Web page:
“America is a little too optimistic all the time.”
I met Martin Gore in the 80s when Depeche Mode were recording at Hansa Studio and met him from time to time again over the years when they were in Berlin. I was the support DJ for his German solo album tour in 2003. We have always enjoyed talking about music and ideas or going out and having fun. He knows about the independent music world, is a very open-minded person and nice to hang out with.
The album is released under the project name MG – obviously short for Martin Gore, he has already used MG for his latest collaboration album with Vince Clarke – then as VCMG. This fact already suggested to me a more abstract approach and I was right: the album is purely electronic, all tracks are instrumentals, deal with beauty and are free-floating. My first thought: he had fun doing this, he still has the love for music. Some tracks are more experimental (“Creeper“), some dark (“Swanning“), some romantic and cinematic (“Europa Hymn“), some technoid (“Crowly“) and some dig a little into the German electronic tradition like Tangerine Dream (“Islet“). There aren’t any songs in it that are in any way comparable with his other solo work or with Depeche Mode, so it´s not a very commercial album.
I was surprised to hear this instrumental piece of work and excited to talk to Martin about it, even if we were only given 20 minutes.
Martin Gore: Hello Gudrun.
Gudrun Gut: Hi Martin, how are you?
Gore: Good to hear you.
Gut: It is a nice opportunity to have a little chat. Isn´t it?
Gore: Oh yes. How are you?
Gut: I am fine thanks! Right now I am playing a lot of live gigs together with Hans-Joachim Irmler, formerly of Faust, with whom I have this project Gut und Irmler.
I listened to your new album “MG“ and I have to say, it is nice. Fantastic.
Gore: Oh, thank you.
Gut: It is more of an experimental album. As I know you love songs and you love singing, I did not expect that direction at all.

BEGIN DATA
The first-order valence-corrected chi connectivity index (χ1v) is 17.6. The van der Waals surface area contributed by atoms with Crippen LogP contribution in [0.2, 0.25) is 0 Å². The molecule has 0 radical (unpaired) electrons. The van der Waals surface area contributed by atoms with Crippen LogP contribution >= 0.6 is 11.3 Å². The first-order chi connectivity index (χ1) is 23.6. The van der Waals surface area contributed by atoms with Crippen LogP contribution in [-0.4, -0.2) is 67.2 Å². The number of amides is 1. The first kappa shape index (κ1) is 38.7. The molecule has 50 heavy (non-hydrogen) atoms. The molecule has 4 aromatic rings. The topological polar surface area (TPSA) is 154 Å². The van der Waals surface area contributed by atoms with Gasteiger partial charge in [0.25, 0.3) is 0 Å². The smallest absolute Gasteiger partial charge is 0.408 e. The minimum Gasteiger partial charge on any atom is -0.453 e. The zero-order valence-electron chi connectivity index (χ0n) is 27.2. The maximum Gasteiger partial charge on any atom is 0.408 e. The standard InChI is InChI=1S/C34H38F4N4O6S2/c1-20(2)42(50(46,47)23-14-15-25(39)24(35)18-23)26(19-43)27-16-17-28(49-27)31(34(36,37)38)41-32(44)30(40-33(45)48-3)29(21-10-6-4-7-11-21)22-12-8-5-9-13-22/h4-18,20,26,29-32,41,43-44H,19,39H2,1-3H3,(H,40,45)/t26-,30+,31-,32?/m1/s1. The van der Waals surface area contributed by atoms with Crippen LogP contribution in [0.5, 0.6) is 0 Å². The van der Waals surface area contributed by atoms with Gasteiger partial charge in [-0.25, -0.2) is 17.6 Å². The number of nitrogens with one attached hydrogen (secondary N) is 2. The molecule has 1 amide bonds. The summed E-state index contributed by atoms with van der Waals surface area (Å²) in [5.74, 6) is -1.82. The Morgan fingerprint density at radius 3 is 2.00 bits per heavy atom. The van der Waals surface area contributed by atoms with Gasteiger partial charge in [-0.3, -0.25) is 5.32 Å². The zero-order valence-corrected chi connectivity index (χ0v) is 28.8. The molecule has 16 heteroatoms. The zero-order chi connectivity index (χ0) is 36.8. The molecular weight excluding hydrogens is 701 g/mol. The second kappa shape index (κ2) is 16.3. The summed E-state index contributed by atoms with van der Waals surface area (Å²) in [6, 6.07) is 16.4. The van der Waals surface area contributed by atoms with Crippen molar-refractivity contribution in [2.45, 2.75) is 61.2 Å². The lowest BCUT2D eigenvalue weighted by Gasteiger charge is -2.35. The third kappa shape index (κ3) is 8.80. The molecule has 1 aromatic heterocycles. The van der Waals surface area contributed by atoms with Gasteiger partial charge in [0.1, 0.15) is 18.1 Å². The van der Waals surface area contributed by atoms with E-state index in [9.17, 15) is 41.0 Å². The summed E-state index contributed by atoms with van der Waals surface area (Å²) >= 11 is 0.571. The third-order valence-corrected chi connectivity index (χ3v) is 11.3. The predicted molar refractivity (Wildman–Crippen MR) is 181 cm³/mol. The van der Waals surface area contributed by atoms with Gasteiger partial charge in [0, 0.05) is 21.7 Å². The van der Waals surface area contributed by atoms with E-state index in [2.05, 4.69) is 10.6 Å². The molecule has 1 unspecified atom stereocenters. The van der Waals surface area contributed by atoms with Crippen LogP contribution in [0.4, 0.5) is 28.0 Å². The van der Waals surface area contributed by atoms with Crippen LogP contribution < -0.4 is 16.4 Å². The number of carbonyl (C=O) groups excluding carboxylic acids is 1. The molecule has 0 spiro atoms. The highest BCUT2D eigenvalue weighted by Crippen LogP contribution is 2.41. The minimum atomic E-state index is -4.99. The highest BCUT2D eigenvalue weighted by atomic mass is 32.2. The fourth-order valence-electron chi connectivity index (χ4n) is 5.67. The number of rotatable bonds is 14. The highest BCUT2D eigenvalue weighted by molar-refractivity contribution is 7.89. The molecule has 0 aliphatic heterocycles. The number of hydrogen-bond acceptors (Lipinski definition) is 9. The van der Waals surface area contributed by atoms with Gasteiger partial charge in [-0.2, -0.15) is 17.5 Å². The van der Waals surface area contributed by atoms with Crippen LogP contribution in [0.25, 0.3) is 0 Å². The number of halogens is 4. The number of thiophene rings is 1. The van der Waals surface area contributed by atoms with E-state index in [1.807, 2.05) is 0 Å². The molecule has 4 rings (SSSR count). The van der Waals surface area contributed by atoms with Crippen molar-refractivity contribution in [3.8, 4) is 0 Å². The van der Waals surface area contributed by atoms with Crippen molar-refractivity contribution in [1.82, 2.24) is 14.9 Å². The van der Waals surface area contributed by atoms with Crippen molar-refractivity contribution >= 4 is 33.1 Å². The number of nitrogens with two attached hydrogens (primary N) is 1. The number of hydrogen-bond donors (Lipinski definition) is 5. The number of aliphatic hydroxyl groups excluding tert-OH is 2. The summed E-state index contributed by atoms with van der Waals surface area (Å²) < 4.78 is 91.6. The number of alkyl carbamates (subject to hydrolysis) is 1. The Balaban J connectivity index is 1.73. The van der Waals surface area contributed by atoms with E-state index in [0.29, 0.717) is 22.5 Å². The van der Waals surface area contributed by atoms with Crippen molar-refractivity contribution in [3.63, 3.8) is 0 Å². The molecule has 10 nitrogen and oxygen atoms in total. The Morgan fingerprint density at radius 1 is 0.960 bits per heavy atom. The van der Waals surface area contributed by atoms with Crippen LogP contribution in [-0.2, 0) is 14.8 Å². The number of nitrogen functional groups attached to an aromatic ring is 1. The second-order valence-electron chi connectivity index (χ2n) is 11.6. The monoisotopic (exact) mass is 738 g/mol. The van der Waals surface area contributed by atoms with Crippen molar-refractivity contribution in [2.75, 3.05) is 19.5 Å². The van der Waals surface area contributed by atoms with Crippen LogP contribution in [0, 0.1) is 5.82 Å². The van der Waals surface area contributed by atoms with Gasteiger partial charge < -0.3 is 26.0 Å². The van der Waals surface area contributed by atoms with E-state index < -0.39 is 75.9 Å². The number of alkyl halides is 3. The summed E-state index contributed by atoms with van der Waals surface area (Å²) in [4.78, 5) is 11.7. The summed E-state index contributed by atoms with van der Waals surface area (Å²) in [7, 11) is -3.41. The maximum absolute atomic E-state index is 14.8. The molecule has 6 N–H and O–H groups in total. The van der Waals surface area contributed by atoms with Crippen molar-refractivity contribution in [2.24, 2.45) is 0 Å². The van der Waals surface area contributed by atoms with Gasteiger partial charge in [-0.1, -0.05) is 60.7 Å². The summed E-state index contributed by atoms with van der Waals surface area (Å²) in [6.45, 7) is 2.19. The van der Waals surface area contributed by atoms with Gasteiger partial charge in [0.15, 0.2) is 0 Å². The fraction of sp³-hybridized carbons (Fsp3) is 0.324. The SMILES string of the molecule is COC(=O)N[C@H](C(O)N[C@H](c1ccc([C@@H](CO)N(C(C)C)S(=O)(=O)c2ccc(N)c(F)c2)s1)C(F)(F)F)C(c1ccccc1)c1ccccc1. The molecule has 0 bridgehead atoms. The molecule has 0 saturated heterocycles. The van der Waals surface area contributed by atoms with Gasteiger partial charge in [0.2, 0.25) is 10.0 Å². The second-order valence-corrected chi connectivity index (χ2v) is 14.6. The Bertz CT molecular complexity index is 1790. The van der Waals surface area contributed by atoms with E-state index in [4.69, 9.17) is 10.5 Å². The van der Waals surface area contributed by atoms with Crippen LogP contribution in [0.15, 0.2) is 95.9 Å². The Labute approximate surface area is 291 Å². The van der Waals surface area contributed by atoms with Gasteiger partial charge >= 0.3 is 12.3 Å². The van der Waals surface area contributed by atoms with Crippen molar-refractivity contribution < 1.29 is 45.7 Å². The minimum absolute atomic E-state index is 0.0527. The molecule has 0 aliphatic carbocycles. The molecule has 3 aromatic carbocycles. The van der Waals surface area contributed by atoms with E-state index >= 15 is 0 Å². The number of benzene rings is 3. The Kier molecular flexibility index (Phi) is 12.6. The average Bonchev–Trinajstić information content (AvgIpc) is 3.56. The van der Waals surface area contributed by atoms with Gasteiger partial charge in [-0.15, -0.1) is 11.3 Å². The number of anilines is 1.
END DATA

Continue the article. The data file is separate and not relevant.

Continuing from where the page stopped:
Gore: That´s exactly why I liked to do it that way. It feels good to come up with something people would not necessarily expect from you.
Gut: At the same time I think it is pretty daring, because you are kind of a pop star artist – not a lot of them would go for that challenge. That´s cool. And you are quite busy as well. When did you find the time?
Gore: During the arrival of the last Depeche Mode album I wrote a few instrumentals – we ended up with so many songs, we had no idea what to do with them … So I had 4 or 5 tracks that I liked a lot, but did not really have a home for. That´s when a friend of mine said: “What do you think of doing an instrumental album?” And I thought that´s a good idea.
Gut: I was wondering – as I know a lot of people in the electronic music world who work with that modular stuff now – do you use that at all?
Gore: Yeah. A lot of the album, I would say at least 75% of the sounds were all made in the modular world. That´s kind where I go these days for inspiration.
Gut: Great. What kind of stuff do you use? Could you name some?
Gore: It depends what I’m working on, but most of the stuff was made on “Eurorack“ format – for the drum stuff I used some of the “Hexinverter“. Don’t know if you know them …